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Telekinesis swaps guitars for synths, with arresting results

Vintage, dusty synthesizers are quite a departure for Michael Benjamin Lerner, a.k.a. Telekinesis. Essentially scrapping the power pop signifiers of his first three LPs, Lerner’s predilection for motorik beats and washes of analog synths are initially jarring throughout Ad Infinitum. Yet once you get past the surprise of this extreme instrumental turnabout, you’re left with the songs, which are among the most finely crafted and catchiest of his discography, albeit in an altogether reinvented sonic vernacular.

Lerner eases the listener in to his brave new world with the soft-as-a-beagle’s-ear vignette “Falling (In Dreams),” its mechanical pulsations and gentle synth washes recalling R.E.M.’s Up intro “Airportman,” as Lerner urges, “I will not forget something that I cannot forget.” He could well be addressing his innate melodic instincts, which fully blossom on “Sylvia,” finding Lerner proclaiming, “I could see the future from your bed,” before a bridge with a cinematic scope worthy of a John Hughes film kicks in, leading Lerner to lament, “I forget, you forget, we forget,” which is something of a motif throughout Ad Infinitum—the persistence of memories, and the urge to steer away from them, despite compulsions to the contrary.

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The record’s centerpiece is the coruscating “Sleep In,” a midtempo melancholic number on which Lerner keens, “I forget the feeling / I forget to look away,” as if he’s coming to terms with a cataclysmic event that he can’t avoid, no matter how much he wants to shield himself from it, like a car crash he can’t look away from. He eventually confesses, “I can see the sunrise on the wall / Holding the key to the broken bones,” intimating its inevitability with resigned contrition.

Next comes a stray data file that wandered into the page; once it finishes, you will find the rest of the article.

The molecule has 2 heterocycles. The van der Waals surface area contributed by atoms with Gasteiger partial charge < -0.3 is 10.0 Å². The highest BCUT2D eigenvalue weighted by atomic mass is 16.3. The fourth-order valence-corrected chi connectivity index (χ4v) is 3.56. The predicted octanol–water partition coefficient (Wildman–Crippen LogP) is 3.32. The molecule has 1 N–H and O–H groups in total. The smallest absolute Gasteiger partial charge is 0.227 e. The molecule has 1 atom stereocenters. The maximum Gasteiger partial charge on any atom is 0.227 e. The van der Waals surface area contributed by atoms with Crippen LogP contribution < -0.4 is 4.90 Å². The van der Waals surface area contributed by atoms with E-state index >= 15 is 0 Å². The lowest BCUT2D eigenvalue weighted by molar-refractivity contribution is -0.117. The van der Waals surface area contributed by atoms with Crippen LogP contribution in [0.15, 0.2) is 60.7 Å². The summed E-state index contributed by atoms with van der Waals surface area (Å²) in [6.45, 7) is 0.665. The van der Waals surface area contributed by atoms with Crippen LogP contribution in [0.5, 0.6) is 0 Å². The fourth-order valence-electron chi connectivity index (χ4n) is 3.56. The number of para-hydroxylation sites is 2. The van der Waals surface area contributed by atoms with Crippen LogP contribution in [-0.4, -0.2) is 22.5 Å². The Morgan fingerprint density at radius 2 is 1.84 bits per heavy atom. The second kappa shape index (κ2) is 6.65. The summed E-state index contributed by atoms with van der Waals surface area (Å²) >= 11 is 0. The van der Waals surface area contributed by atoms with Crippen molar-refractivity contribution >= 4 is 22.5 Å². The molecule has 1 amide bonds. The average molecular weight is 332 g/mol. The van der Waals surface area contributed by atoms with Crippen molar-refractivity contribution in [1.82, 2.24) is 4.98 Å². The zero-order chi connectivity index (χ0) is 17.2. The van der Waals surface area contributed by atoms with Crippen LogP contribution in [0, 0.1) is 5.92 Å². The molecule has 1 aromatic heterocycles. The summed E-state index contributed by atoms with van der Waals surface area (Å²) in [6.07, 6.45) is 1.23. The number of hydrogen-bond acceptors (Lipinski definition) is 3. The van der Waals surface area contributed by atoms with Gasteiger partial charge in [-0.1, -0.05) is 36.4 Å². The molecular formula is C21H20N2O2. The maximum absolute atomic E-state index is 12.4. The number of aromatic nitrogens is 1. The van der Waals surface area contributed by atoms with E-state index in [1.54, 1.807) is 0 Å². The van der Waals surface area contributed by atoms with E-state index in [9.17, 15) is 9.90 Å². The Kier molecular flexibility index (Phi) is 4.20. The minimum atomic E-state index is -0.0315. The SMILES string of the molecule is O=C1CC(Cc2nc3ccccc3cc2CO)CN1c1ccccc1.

The ebullience of “Edgewood” emulates prime-era New Order, and its frivolity is a welcome respite from the gravitas of “Sleep In,” as Lerner beams of “antiquated evenings,” and a “brilliant surprise,” as synths and keyboards burst and bloom like a fireworks display, leading to the celebratory denouement, “We are, we are, coming down.”

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The juxtaposition of these two tracks illustrates the formidable strengths of Ad Infinitum—it’s an album rife with a warm human pulse belying its icy instrumentation, one with a vast emotional breadth conveyed with passionate élan by Lerner. The musical vehicle may have changed, but the man behind the lyrics, harmonies, and melodies hasn’t.

Ad Infinitum isn’t a palette cleanser or a holdover to the next conventional Telekinesis album—it’s a deeply affecting piece of work at a visceral level, suggesting that Lerner is an artist with crashing ambitions who’s willing to risk alienating his audience. Here, he succeeds spectacularly, auguring that evolution may well become the name of the game for an artist unfairly pigeonholed as a one-trick power-popster.

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